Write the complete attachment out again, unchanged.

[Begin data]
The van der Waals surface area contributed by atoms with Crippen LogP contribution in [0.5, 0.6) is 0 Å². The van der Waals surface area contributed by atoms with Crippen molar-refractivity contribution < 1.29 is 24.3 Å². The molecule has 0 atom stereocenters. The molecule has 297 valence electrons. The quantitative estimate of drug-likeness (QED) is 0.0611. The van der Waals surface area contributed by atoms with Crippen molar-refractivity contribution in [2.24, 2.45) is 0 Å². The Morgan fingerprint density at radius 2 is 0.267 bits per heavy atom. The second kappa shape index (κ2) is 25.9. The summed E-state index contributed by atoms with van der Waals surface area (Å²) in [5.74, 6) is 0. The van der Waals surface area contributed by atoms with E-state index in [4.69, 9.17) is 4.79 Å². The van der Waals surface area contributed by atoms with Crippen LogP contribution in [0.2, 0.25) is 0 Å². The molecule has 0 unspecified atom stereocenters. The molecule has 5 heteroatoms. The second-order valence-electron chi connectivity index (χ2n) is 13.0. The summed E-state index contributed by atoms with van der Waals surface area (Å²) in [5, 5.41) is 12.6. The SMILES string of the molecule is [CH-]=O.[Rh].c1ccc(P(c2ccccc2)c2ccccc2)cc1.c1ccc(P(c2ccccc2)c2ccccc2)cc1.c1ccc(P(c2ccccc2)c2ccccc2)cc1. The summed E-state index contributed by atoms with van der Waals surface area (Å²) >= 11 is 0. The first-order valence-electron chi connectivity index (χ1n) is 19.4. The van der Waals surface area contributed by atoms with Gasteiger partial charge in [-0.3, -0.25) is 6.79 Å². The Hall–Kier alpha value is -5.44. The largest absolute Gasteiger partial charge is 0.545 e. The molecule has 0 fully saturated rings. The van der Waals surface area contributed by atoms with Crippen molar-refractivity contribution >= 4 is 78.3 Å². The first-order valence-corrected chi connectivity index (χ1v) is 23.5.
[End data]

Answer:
The van der Waals surface area contributed by atoms with Crippen LogP contribution in [0.5, 0.6) is 0 Å². The van der Waals surface area contributed by atoms with Crippen molar-refractivity contribution < 1.29 is 24.3 Å². The molecule has 0 atom stereocenters. The molecule has 297 valence electrons. The quantitative estimate of drug-likeness (QED) is 0.0611. The van der Waals surface area contributed by atoms with Crippen molar-refractivity contribution in [2.24, 2.45) is 0 Å². The Morgan fingerprint density at radius 2 is 0.267 bits per heavy atom. The second kappa shape index (κ2) is 25.9. The summed E-state index contributed by atoms with van der Waals surface area (Å²) in [5.74, 6) is 0. The van der Waals surface area contributed by atoms with E-state index in [4.69, 9.17) is 4.79 Å². The van der Waals surface area contributed by atoms with Crippen LogP contribution in [0.2, 0.25) is 0 Å². The molecule has 0 unspecified atom stereocenters. The molecule has 5 heteroatoms. The second-order valence-electron chi connectivity index (χ2n) is 13.0. The summed E-state index contributed by atoms with van der Waals surface area (Å²) in [5, 5.41) is 12.6. The SMILES string of the molecule is [CH-]=O.[Rh].c1ccc(P(c2ccccc2)c2ccccc2)cc1.c1ccc(P(c2ccccc2)c2ccccc2)cc1.c1ccc(P(c2ccccc2)c2ccccc2)cc1. The summed E-state index contributed by atoms with van der Waals surface area (Å²) >= 11 is 0. The first-order valence-electron chi connectivity index (χ1n) is 19.4. The van der Waals surface area contributed by atoms with Gasteiger partial charge in [-0.3, -0.25) is 6.79 Å². The Hall–Kier alpha value is -5.44. The largest absolute Gasteiger partial charge is 0.545 e. The molecule has 0 fully saturated rings. The van der Waals surface area contributed by atoms with Crippen molar-refractivity contribution >= 4 is 78.3 Å². The first-order valence-corrected chi connectivity index (χ1v) is 23.5.